Generally speaking, physician organizations have not taken issue with the concept of measuring performance. Most industry observers, including physicians, agree that the status quo of the relative lack of clinical accountability or oversight is not only outmoded, but also antithetical to quality improvement. There is also general consensus that performance measurement and P4P methodologies have the potential to promote collaboration and team-based care, while pushing medicine toward greater use of information technology.
However, organized medicine — particularly the American Medical Association (AMA) and specialty societies — vocally opposed many early P4P programs, contending that some P4P measures were untested, clinically irrelevant, or were chosen not because of their potential to improve quality, but rather solely to control costs. Further, P4P opponents argued that doctors who treat indigent populations and large numbers of patients with significant medical co-morbidity could be inherently penalized, and that without an electronic infrastructure, the requisite data gathering is difficult.
Many physician professional organizations also cite the problematic nature of making comparisons between P4P measures and extending payments based on those results, given the wide range of practice settings and conditions under which doctors deliver care. Concerns have also been raised about the program’s inability to properly risk-stratify patients or account for treatment non-compliance. The AMA has also pointed to the possibility that, in a public-reporting environment, physicians who don’t care for sufficient numbers of patients to qualify as “high performers” might be unfairly cast in a negative light. In particular, some health plan physician–network structures are designed so that physicians are deemed either “preferred” or “non-preferred” based on their participation and the “numbers” they generate in performance-measurement programs.
“It’s important for physicians just starting to practice to know that many of the P4P measurement systems require that physicians have a certain number of patients (i.e., 100 patients with diabetes) that they are caring for,” explained AMA Board of Trustees member James Rohack, MD, a Temple, Texas, cardiologist. So unless you’re entering a mature practice — or if you’re starting out by yourself — it may be challenging to get those measures to a level that’s meaningful.” Indirectly, that inability to participate or meet performance measures could mean the physician ends up on the “non-preferred” list, Dr. Rohack added, which could translate into higher co-payments for patients.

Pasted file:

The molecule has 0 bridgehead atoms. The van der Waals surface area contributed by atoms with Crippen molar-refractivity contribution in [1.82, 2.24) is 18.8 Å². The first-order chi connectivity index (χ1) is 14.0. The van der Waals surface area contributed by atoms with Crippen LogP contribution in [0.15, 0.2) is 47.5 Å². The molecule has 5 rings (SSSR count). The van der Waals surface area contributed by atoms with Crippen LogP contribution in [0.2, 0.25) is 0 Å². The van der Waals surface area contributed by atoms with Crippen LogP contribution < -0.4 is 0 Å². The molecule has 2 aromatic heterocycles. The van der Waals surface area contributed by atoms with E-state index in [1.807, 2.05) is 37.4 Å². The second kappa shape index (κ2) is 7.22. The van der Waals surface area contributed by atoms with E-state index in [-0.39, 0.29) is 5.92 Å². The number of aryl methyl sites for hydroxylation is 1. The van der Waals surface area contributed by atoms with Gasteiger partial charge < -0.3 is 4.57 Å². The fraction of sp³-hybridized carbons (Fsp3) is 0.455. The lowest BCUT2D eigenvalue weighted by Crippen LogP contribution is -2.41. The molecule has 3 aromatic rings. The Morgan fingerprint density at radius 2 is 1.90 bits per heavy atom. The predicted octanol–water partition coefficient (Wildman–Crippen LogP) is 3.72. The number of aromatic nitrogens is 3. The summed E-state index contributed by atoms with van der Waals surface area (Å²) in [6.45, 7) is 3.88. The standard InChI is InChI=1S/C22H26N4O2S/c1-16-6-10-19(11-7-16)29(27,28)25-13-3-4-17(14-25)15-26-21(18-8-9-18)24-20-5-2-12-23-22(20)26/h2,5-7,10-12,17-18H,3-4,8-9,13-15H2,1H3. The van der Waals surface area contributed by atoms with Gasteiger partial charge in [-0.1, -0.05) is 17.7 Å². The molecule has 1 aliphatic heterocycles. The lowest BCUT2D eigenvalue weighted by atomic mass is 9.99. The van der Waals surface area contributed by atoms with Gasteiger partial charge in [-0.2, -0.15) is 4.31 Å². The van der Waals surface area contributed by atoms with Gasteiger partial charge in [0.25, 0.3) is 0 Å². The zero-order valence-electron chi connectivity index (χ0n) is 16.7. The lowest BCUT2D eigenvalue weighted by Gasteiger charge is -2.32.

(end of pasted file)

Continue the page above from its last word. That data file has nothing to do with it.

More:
Another key concern cited by the AMA and other physician organizations is that some of the process measures P4P programs incorporate are not necessarily focused on improving care quality, but rather on increasing efficiency, decreasing services utilization, and boosting profit margins through lower costs. For example, some programs include target measures for inpatient stays or advanced-imaging studies ordered, or for the use of generic drugs.
Finally, early and subsequent adopters of P4P have developed their own structures and methodologies, which is creating a confusing, potentially dizzying array of programs. Dealing with that program variation and the individual reporting requirements is proving burdensome to many practices, especially in primary care. “That is a primary concern, especially for solo and small practices that don’t have electronic medical records or the information technology [capacity] to compile the data efficiently,” said Michael Barr, MD, MBA, vice president of practice advocacy and improvement for the American College of Physicians (ACP).